Let us note, that the situation gets more interesting if LHC finds heavy particles which appear in the spectrum of the LR model. Then analysis could be reversed – the obtained physical parameters can be helpful to further pin down remaining parameters for a part of the spectrum which can not be directly constrained at LHC, through the low energy precise analysis like the muon decay. For instance, knowledge of both the mass of the lightest of heavy neutrinos and of the scale ( boson mass reconstruction) will restrict masses of heavier neutrinos in . This will be a great hint for searches of remaining particles since we would be able to predict where to look for them.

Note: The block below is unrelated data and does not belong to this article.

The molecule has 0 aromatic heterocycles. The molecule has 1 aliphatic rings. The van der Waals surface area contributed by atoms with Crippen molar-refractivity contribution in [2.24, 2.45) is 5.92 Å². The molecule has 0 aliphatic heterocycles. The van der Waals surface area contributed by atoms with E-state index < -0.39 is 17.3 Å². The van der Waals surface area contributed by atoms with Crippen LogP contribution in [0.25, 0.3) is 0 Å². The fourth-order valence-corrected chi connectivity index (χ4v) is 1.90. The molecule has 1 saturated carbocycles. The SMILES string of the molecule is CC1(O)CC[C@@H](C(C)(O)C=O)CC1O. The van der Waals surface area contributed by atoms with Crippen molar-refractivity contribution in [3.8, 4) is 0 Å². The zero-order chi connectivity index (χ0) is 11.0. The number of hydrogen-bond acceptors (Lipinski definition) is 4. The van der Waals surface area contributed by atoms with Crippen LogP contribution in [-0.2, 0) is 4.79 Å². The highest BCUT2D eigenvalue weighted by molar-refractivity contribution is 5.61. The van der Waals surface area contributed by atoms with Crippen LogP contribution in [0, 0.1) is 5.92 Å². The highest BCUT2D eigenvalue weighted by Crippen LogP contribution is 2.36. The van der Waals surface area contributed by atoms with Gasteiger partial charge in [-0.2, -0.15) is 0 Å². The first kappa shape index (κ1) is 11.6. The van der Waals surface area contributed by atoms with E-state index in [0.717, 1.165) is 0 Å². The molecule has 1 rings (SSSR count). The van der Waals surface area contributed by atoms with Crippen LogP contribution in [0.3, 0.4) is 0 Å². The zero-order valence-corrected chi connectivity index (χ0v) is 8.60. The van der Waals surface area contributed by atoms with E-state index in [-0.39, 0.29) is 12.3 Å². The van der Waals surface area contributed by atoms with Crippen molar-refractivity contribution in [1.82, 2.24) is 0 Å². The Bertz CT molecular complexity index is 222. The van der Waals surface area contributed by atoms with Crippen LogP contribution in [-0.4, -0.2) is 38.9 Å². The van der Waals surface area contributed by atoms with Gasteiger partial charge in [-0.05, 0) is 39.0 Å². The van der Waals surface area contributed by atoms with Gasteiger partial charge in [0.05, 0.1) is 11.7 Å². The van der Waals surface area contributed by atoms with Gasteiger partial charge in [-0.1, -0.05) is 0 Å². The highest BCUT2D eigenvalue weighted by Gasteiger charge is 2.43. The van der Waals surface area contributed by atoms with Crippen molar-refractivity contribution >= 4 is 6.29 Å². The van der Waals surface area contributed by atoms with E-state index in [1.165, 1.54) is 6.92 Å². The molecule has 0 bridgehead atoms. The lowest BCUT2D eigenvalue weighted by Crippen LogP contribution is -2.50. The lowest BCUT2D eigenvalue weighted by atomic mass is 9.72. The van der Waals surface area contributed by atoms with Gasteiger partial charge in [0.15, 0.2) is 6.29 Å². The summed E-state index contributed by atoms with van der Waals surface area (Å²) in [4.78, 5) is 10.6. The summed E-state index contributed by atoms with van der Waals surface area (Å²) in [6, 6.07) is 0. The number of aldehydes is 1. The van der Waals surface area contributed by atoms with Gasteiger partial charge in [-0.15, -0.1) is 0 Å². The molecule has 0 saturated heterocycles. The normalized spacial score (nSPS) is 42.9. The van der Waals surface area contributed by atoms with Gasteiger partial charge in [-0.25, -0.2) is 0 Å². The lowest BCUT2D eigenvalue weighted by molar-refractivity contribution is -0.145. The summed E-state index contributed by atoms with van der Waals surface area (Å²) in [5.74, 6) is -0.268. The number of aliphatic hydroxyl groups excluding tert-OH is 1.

We think that this kind of low-high energy analysis is important and should be further explored, for instance including 1-loop level calculations in MLRSM for lepton flavour violating processes. In general, when making numerical predictions for any model beyond the SM, as many as possible of low energy observables and precision LEP observables should be taken into account.

Acknowledgements

We would like to thank Henryk Czyż, Fred Jegerlehner, Miha Nemevek and Marek Zrałek for useful discussions and comments. Work supported by the Research Executive Agency (REA) of the European Union under the Grant Agreement number PITN-GA-2010-264564 (LHCPhenoNet) and by the Polish Ministry of Science under grant No. N N202 064936.